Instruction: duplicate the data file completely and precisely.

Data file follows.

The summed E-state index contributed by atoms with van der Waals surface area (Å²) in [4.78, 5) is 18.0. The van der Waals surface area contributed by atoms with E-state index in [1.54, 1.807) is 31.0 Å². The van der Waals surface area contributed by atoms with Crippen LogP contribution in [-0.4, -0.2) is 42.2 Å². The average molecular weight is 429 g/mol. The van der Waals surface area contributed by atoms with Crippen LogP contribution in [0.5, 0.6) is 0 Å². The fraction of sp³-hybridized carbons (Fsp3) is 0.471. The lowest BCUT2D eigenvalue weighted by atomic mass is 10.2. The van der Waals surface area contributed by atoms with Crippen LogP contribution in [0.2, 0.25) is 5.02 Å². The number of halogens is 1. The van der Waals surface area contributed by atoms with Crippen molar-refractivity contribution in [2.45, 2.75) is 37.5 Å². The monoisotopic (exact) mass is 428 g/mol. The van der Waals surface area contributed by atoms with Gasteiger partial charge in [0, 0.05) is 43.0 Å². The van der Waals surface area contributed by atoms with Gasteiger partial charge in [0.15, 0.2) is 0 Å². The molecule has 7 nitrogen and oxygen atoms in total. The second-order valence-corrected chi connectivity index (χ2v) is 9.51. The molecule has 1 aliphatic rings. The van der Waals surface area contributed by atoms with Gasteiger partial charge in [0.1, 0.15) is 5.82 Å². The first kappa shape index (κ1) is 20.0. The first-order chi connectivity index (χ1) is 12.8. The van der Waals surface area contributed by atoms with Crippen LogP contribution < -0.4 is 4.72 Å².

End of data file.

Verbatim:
The summed E-state index contributed by atoms with van der Waals surface area (Å²) in [4.78, 5) is 18.0. The van der Waals surface area contributed by atoms with E-state index in [1.54, 1.807) is 31.0 Å². The van der Waals surface area contributed by atoms with Crippen LogP contribution in [-0.4, -0.2) is 42.2 Å². The average molecular weight is 429 g/mol. The van der Waals surface area contributed by atoms with Crippen LogP contribution in [0.5, 0.6) is 0 Å². The fraction of sp³-hybridized carbons (Fsp3) is 0.471. The lowest BCUT2D eigenvalue weighted by atomic mass is 10.2. The van der Waals surface area contributed by atoms with Crippen LogP contribution in [0.2, 0.25) is 5.02 Å². The number of halogens is 1. The van der Waals surface area contributed by atoms with Crippen molar-refractivity contribution in [2.45, 2.75) is 37.5 Å². The monoisotopic (exact) mass is 428 g/mol. The van der Waals surface area contributed by atoms with Gasteiger partial charge in [0, 0.05) is 43.0 Å². The van der Waals surface area contributed by atoms with Gasteiger partial charge in [0.15, 0.2) is 0 Å². The molecule has 7 nitrogen and oxygen atoms in total. The second-order valence-corrected chi connectivity index (χ2v) is 9.51. The molecule has 1 aliphatic rings. The van der Waals surface area contributed by atoms with Gasteiger partial charge in [0.1, 0.15) is 5.82 Å². The first kappa shape index (κ1) is 20.0. The first-order chi connectivity index (χ1) is 12.8. The van der Waals surface area contributed by atoms with Crippen LogP contribution < -0.4 is 4.72 Å².